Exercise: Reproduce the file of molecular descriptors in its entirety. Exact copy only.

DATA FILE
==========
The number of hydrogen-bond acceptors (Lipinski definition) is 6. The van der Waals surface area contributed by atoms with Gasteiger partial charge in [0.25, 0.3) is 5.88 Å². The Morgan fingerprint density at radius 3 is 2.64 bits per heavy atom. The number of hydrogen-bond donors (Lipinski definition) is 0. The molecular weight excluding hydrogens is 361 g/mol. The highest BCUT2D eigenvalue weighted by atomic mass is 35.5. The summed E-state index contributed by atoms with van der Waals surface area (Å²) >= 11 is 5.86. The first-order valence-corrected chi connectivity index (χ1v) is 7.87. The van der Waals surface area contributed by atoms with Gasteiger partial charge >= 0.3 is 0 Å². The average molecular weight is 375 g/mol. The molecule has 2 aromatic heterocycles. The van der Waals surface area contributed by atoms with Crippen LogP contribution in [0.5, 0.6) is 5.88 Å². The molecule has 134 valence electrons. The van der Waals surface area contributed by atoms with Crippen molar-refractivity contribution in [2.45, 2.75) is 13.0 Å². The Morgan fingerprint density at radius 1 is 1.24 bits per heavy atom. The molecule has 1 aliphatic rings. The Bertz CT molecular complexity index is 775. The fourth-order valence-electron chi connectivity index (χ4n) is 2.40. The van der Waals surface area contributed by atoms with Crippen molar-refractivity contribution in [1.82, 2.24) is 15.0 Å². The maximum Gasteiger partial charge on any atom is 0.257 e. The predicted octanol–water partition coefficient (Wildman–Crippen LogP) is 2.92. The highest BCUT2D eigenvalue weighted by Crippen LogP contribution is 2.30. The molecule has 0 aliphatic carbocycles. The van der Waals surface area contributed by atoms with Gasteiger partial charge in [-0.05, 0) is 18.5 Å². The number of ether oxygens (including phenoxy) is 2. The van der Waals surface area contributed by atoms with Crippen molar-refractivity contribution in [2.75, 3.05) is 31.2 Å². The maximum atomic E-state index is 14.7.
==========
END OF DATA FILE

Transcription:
The number of hydrogen-bond acceptors (Lipinski definition) is 6. The van der Waals surface area contributed by atoms with Gasteiger partial charge in [0.25, 0.3) is 5.88 Å². The Morgan fingerprint density at radius 3 is 2.64 bits per heavy atom. The number of hydrogen-bond donors (Lipinski definition) is 0. The molecular weight excluding hydrogens is 361 g/mol. The highest BCUT2D eigenvalue weighted by atomic mass is 35.5. The summed E-state index contributed by atoms with van der Waals surface area (Å²) >= 11 is 5.86. The first-order valence-corrected chi connectivity index (χ1v) is 7.87. The van der Waals surface area contributed by atoms with Gasteiger partial charge >= 0.3 is 0 Å². The average molecular weight is 375 g/mol. The molecule has 2 aromatic heterocycles. The van der Waals surface area contributed by atoms with Crippen LogP contribution in [0.5, 0.6) is 5.88 Å². The molecule has 134 valence electrons. The van der Waals surface area contributed by atoms with Crippen molar-refractivity contribution in [2.45, 2.75) is 13.0 Å². The Morgan fingerprint density at radius 1 is 1.24 bits per heavy atom. The molecule has 1 aliphatic rings. The Bertz CT molecular complexity index is 775. The fourth-order valence-electron chi connectivity index (χ4n) is 2.40. The van der Waals surface area contributed by atoms with Crippen molar-refractivity contribution in [1.82, 2.24) is 15.0 Å². The maximum Gasteiger partial charge on any atom is 0.257 e. The predicted octanol–water partition coefficient (Wildman–Crippen LogP) is 2.92. The highest BCUT2D eigenvalue weighted by Crippen LogP contribution is 2.30. The molecule has 0 aliphatic carbocycles. The van der Waals surface area contributed by atoms with Gasteiger partial charge in [-0.05, 0) is 18.5 Å². The number of ether oxygens (including phenoxy) is 2. The van der Waals surface area contributed by atoms with Crippen molar-refractivity contribution in [2.75, 3.05) is 31.2 Å². The maximum atomic E-state index is 14.7.